Don’t know if you noticed, but there’s a pretty big game Sunday night at The Peake. That team from South Beach with the talents and such and such are making their way to the Great Plains to take on the humble boys from OKC.
And so in preview of it on ESPN.com, I made a case as to why the Thunder are title favorites while Tom Haberstroh of Heat Index made one for Miami. Tom’s smarter, more handsome and better at basketball than me, so there’s no doubt he won the argument, but have a read of both anyway.
Here are my five reasons though:
1. Durant and Westbrook are figuring it out
So much has been made about the Thunder’s super duo. Whether they like each other, whether they can coexist, whether Russell Westbrook’s a ball-hog who is jealous of Kevin Durant’s spotlight and on and on, what’s been mostly overlooked this season is that Westbrook and Durant seem to really be figuring out how to play together.
Their off-court chemistry has always been far better than most realize, but it’s finally starting to show on the court. Westbrook is beginning to really grasp when it’s time for him to assert himself in big moments and when to step away. Durant is more of a facilitator this year than he’s ever been, averaging a career high in assists. And while Westbrook’s usage rate is higher than Durant’s overall (30.2 to 28.4), in the clutch Durant’s usage jumps Westbrook’s (42.8 to 35.3).
Both are extremely good crunch-time players, mainly because both can get their shot almost whenever they want it. But there’s been very little on-court tension between the two the past two months. Darker days are surely ahead, but in terms of OKC’s Batman and Robin, they’re playing as well together as they ever have before.
2. Deep team just got a little deeper
There was a case to be made that the Thunder were the deepest team in the league prior to Eric Maynor’s knee injury. OKC’s vaunted second unit took a major hit after that, as rookie Reggie Jackson, while acceptable, wasn’t quite the weapon Maynor was off the Thunder bench.
But with the addition of Derek Fisher, who is old, slow and not great, the Thunder have restored a bit of what made that second unit so good. It’s really led by likely NBA Sixth Man of the Year James Harden and has a glue-guy, charge-taking, plus-minus superstar in Nick Collison; a 3-point specialist in Daequan Cook; and back pocket items such as Royal Ivey’s lockdown man-to-man defense.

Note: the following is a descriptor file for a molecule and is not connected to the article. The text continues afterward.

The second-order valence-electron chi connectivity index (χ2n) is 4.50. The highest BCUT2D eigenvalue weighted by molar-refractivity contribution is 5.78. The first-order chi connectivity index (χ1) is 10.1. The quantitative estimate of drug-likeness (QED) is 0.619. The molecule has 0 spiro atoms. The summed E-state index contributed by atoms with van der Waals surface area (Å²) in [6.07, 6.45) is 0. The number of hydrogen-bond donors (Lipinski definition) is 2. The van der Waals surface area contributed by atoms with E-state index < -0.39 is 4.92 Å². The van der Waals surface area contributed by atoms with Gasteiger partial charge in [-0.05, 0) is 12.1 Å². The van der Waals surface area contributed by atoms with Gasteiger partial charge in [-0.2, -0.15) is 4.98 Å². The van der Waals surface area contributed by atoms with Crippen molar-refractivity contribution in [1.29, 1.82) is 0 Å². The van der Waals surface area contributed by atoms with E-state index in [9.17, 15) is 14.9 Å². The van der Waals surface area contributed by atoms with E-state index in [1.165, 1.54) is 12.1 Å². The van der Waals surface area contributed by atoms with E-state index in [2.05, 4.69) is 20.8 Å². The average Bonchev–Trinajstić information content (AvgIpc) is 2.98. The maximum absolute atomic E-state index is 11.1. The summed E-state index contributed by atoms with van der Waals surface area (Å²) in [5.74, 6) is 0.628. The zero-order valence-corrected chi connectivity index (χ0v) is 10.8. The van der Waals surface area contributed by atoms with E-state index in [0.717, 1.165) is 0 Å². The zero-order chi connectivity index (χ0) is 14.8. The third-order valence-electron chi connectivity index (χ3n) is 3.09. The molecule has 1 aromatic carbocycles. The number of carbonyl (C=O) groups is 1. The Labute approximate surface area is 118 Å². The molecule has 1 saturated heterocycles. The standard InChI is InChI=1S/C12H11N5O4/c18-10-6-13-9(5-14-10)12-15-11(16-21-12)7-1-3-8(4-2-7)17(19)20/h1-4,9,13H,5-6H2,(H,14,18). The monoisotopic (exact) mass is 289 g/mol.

That’s really what separates the Thunder from a team like the Heat. Miami doesn’t have a James Harden. Duo versus duo, it’s close between LeBron James and Dwyane Wade and Durant and Westbrook. The Heat obviously have Chris Bosh, and while Serge Ibaka isn’t in that ballpark, the Heat most certainly don’t have a change of pace creator/distributor/scorer like Harden. In truth, while Westbrook and Durant will be the horses that carry the Thunder, Harden might be the key to them getting to the promised land.
3. They don’t rely on an offensive system to score
It’s a fascinating thing. We’re talking the best NBA offense in terms of points per 100 possessions, but the worst team in the league in terms of assist rate. How does that compute?
It’s simple: The Thunder isolate their super-talented scorers in space, allowing them to play largely one-on-one basketball. The Thunder don’t move the ball a ton but utilize a lot of pick-and-rolls to create space to isolate Durant on the wing, Westbrook in attack mode or Harden in a creative situation.
It might not seem as such, but it’s something that has the Thunder more ready for the pressure of playoff defense than ever. In the Western Conference finals last season, OKC had issues in the half court because Durant needed to get the ball on the move, coming off a pindown screen and curling into a jumper. Unless it was scoring in transition, the Thunder’s offense was bogged down and became completely stale, relying mostly on Westbrook to create something out of nothing. This season, Durant is scoring more unassisted than ever (47.8 percent assisted, down from 62.4 percent last season). That translates well for the Thunder going into the playoffs. Durant can get the ball and score without having to have the Thunder’s offense create something for him, whether that’s Westbrook, Harden or someone else.
4. They defend when it matters
John Hollinger wrote about clutch defense and how one of the league’s best defensive teams, the 76ers, plays terrific D except in crunch time. The Thunder are almost the exact opposite.
The Thunder are middle of the pack in terms of defensive efficiency, except when it comes to the last five minutes of a close game. For almost this entire season, OKC has been ranked No. 1 or 2 in points per 100 possessions in the final five minutes of a game with a margin or five or less, allowing about 86 points per 100 possessions. That’s almost 20 points per 100 possessions fewer than they average the rest of the game.
The point is, OKC’s defense is pretty average, except when the Thunder really have to crank it up in a close game and get a stop.
5. Matchups and versatility
The Thunder are unique in that they can match up with virtually anyone, while also presenting matchup problems for a whole lot of teams. OKC can go small with Durant at the 4, go big with Ibaka and Kendrick Perkins, or even go super-small with Durant at the 5. OKC can really interchange parts, and with a deep bench with versatile players, all with a lot of length, the Thunder aren’t going to be caught in many situations they aren’t equipped to handle.